13. ^

    "As one early example, when Degrave [2022] prompted OpenAI’s ChatGPT language model to output the source code at its own URL, it hallucinated code which called a large language model with similar properties as itself. This suggests that the ChatGPT training data contained enough information about OpenAI for ChatGPT to infer some plausible properties of an OpenAI-hosted URL. More generally, large language models trained on internet text can extensively recount information about deep learning, neural networks, and the real-world contexts in which those networks are typically deployed; and can be fine-tuned to recount details about themselves specifically [OpenAI, 2022a]. We should expect future models to learn to consistently use this information when choosing actions, because that would contribute to higher reward on many training tasks.”

  14. ^

    "In the second interesting solution (https://www., the agent discovers an in-game bug. First, it completes the first level and then starts to jump from platform to platform in what seems to be a random manner. For a reason unknown to us, the game does not advance to the second round but the platforms start to blink and the agent quickly gains a huge amount of points (close to 1 million for our episode time limit)”

    Chrabaszcz P, Loshchilov I, Hutter F. Back to Basics: Benchmarking Canonical Evolution Strategies for Playing Atari. arXiv. Preprint posted online February 24, 2018.

  15. ^

    "Academics from an Israeli university have published new research today detailing a technique to convert a RAM card into an impromptu wireless emitter and transmit sensitive data from inside a non-networked air-gapped computer that has no Wi-Fi card.”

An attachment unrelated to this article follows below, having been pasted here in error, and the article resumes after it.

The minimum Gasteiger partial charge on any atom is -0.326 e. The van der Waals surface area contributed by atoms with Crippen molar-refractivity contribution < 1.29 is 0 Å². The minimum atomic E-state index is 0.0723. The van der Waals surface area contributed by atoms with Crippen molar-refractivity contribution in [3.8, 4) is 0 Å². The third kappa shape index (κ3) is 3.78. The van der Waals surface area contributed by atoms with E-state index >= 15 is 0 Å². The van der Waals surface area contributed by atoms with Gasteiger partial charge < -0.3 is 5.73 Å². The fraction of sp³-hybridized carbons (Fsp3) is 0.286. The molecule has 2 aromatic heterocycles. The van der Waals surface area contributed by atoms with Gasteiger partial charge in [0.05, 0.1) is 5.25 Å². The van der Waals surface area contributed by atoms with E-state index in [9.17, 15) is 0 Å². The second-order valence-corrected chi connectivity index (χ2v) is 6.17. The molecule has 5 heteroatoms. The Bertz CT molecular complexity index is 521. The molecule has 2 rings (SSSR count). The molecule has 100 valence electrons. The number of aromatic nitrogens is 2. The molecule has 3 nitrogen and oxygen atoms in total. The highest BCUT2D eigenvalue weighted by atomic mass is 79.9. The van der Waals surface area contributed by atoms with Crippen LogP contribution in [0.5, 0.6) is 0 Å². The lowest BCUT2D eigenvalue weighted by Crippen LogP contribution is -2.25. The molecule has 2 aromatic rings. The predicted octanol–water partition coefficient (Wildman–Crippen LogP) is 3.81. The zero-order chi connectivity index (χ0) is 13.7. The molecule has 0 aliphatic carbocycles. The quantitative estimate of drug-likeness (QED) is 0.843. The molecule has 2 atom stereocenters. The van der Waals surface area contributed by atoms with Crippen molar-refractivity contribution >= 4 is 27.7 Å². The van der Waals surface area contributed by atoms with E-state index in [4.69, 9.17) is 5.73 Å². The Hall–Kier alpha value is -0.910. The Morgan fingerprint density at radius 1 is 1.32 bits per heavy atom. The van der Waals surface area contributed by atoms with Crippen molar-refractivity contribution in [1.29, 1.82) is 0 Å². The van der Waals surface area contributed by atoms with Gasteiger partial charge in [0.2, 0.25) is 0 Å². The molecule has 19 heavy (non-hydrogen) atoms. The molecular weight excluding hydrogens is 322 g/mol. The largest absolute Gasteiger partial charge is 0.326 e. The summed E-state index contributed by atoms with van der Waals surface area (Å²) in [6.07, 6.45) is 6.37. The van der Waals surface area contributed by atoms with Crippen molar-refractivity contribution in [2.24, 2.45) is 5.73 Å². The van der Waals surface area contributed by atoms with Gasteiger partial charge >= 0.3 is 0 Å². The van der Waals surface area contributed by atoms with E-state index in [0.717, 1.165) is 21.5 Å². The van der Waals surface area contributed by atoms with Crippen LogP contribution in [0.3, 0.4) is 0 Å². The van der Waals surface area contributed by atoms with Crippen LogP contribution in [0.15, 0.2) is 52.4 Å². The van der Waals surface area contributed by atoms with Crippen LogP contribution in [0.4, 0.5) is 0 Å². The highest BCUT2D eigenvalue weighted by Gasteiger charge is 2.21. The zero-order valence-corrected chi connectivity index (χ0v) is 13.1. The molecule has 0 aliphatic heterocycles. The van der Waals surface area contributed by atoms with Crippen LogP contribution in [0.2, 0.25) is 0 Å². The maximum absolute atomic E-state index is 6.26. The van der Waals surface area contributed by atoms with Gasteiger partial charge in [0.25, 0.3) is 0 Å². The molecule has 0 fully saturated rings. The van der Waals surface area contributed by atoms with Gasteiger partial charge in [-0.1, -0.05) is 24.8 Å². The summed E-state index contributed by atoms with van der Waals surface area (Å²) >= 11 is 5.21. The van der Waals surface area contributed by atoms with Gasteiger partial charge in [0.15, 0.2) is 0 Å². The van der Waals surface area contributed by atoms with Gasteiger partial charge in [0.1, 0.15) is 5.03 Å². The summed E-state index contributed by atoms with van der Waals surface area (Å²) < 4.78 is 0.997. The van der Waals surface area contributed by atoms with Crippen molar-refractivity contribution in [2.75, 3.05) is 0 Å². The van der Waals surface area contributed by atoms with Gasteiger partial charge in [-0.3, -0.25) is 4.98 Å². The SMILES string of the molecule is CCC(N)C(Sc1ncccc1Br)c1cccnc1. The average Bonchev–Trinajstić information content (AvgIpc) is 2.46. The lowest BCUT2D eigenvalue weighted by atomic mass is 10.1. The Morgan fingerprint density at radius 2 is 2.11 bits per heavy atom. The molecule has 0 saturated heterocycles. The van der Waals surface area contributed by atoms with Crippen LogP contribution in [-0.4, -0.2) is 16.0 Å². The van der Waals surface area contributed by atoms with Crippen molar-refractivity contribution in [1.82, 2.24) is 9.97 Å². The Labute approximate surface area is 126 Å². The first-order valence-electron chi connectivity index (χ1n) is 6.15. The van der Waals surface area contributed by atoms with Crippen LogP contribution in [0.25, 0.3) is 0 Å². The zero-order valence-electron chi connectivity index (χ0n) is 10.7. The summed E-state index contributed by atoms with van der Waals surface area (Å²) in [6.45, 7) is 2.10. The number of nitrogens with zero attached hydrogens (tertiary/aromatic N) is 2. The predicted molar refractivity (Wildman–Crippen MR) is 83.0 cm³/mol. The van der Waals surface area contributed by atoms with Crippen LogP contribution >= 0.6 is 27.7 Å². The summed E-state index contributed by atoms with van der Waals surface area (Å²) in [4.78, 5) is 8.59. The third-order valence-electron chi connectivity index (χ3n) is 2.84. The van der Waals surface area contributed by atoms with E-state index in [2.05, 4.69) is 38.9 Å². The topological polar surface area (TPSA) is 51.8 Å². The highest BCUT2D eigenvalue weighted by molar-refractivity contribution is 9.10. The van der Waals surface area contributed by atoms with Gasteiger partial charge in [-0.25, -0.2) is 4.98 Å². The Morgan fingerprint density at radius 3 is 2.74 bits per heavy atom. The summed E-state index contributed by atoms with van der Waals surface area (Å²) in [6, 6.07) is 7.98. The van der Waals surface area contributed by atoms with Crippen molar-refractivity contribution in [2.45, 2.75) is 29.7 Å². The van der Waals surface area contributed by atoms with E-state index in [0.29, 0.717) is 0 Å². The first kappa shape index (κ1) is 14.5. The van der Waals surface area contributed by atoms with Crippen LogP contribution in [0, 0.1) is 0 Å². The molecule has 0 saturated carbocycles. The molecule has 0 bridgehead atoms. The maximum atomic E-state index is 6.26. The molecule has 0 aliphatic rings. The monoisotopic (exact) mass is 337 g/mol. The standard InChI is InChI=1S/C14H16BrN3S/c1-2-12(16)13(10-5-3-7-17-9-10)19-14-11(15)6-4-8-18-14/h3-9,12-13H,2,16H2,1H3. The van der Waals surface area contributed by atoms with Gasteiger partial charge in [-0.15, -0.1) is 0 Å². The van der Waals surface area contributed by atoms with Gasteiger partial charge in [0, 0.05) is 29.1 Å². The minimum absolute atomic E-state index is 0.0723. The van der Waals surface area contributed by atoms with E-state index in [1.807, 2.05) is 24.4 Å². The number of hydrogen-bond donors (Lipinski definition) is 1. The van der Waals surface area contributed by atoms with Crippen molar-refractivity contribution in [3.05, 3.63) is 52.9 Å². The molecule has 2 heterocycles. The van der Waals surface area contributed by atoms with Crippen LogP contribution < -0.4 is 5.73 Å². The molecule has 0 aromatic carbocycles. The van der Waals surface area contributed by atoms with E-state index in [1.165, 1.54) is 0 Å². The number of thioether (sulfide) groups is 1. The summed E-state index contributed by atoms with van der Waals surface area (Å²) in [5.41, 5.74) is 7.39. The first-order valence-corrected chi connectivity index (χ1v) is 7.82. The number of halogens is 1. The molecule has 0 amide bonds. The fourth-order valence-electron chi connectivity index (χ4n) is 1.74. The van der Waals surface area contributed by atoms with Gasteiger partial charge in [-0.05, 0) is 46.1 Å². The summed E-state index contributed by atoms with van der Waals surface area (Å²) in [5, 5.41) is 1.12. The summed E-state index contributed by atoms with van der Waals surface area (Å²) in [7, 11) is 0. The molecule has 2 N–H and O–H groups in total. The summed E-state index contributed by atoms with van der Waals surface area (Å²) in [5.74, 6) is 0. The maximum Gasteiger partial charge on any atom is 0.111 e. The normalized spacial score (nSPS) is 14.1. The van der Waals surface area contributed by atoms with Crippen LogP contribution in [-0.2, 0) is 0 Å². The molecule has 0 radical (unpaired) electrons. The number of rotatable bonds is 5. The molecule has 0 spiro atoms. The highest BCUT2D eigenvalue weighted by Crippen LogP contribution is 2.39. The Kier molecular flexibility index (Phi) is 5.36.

Cimpanu C. Academics Turn Ram into wi-fi cards to steal data from air-gapped systems. ZDNET. Published December 15, 2020. Accessed October 3, 2022.

  16. ^

    "Phishing emails and text messages often tell a story to trick you into clicking on a link or opening an attachment. You might get an unexpected email or text message that looks like it’s from a company you know or trust, like a bank or a credit card or utility company. Or maybe it’s from an online payment website or app.”

    How to recognize and avoid phishing scams. Federal Trade Commission Consumer Advice. Published September 2022. Accessed October 3, 2022.

  17. ^

    "At around 8:30 p.m. on November 2, 1988, a maliciously clever program was unleashed on the Internet from a computer at the Massachusetts Institute of Technology (MIT).This cyber worm was soon propagating at remarkable speed and grinding computers to a halt. ‘We are currently under attack,’ wrote a concerned student at the University of California, Berkeley in an email later that night. Within 24 hours, an estimated 6,000 of the approximately 60,000 computers that were then connected to the Internet had been hit. Computer worms, unlike viruses, do not need a software host but can exist and propagate on their own.”

    The Morris Worm. Published November 2, 2018. Accessed October 3, 2022.

  18. ^

    "In a series of experiments, we demonstrate an intriguing property of the model: CycleGAN learns to ‘hide’ information about a source image into the images it generates in a nearly imperceptible, highfrequency signal.”

    Chu C, Zhmoginov A, Sandler M. CycleGAN, a Master of Steganography. arXiv. Preprint posted online December 16, 2017.

  19. ^

    List of sources arguing for existential risk from AI. AI Impacts. Published August 6, 2022. Accessed October 3, 2022.